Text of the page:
Facebook Development: Posting Feeds and Uploading Images

12. Juni 2012

Currently I’m working on some experimental stuff with Facebook and their JavaScript SDK which can be used in several cases like e.g. a FacebookApp, your own website when integrated the FacebookLogin etc pp.

When learning how to use the SDK you will soon recognize that the documentation is a little bit short – just with the experience from other users who share their knowledge I solved my problems. That’s why I want to share mine too – maybe it helps someone who stumbles by accident over this blog.

So when working with the JavaScript SDK you will get a really powerfull jQuery-like weapon to get access to someones Facebook-account – if he/she grants you the access. For today I will restrict my article on how to post to the users wall and „upload“ a picture to ones album via JavaScript.

When working with the tutorials you will come to a point where you find the first approach on how to post a feed via javascript: Do a HTTP-POST call to an url with the message as JavaScript array. Basically this works fine – but when trying to do this asynchronously you will fail due to the cross-domain-policy rules which will only allow a GET.

But working with the SDK this is easy as anything else:

FB.api('/<TARGET>/<WHAT>', 'post', {
message: '<MESSAGE>' },
function(response) {   if (!response || response.error) {     alert('Error occured');   } else {     alert('Post ID: ' + response.id);   } }); }

Or more as an example:

FB.api('/me/feed', 'post', { message: 'Hello world!' }, function(response) {   if (!response || response.error) {     alert('Error occured');   } else {     alert('Post ID: ' + response.id);   } }); }

As you can see it is simply the same as the first intention: You get a target („/me/feed“) and depending on your choosen target you will need to support a dynamic array of data. In this case the simple message „Hello World!“.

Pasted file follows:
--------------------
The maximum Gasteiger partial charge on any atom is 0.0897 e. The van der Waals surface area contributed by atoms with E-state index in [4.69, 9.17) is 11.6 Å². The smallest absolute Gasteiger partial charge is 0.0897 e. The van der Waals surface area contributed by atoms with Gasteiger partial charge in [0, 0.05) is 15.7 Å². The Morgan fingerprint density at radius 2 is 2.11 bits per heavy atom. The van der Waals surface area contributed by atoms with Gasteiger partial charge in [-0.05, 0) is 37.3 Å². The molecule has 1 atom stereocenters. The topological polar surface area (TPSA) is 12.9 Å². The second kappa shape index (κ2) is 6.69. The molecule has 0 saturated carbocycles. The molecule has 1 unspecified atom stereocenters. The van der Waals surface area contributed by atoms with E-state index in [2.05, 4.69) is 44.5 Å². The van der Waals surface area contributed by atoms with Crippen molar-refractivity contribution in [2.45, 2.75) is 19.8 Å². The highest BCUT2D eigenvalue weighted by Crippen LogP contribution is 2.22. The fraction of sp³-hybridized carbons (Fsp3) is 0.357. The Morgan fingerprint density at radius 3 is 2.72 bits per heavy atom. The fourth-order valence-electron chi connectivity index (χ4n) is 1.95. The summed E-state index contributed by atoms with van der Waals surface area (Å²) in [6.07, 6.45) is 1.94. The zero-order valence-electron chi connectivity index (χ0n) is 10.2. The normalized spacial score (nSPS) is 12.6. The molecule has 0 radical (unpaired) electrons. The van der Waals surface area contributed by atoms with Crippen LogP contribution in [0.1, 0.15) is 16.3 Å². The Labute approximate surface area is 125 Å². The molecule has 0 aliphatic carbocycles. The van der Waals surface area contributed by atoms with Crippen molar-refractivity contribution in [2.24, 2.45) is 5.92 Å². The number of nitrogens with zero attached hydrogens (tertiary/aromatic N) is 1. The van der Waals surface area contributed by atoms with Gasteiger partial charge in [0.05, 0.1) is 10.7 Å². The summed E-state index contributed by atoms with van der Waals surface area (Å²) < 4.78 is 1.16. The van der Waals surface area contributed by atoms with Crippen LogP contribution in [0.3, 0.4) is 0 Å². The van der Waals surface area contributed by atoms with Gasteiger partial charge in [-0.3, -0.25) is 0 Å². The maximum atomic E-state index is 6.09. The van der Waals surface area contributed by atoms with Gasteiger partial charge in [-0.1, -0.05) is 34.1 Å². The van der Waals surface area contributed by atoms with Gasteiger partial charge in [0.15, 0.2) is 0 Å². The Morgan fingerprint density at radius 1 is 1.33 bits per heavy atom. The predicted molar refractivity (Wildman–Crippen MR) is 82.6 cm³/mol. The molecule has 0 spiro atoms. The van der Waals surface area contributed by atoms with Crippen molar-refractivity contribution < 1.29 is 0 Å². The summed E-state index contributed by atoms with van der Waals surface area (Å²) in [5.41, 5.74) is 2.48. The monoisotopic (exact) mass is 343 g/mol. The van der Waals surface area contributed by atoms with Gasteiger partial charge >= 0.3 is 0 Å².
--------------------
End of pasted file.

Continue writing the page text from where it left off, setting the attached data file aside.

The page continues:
Now to „upload“ an image – as you should know it is impossible to really upload an image via JavaScript as this would open a direct door to your computer files. But you can support an URL of an image which will then be „uploaded“ to the users album you targeted at or in case you did not defined a target album id it will then create a new album with the registered FacebookAppName:

FB.api('/me/photos', 'post', {
message: msg,
url: pic },
function(response) {   if (!response || response.error) {     alert('Error occured: ' + response.error.message);   } else {     alert('Post ID: ' + response.id);   } });

Now it should be a little bit easier to understand the documentation of the Facebook-API as we now have a nice tool (the SDK) given to access all the nice litte informations we’re offered by Facebook about the users of our websites or Apps.

But always think of the policies about posting in name of others: You have to follow the rules and you should not post without the users permission. So better do it visible instead silently in the background – this could harm your reputation as a company and also have other consequences.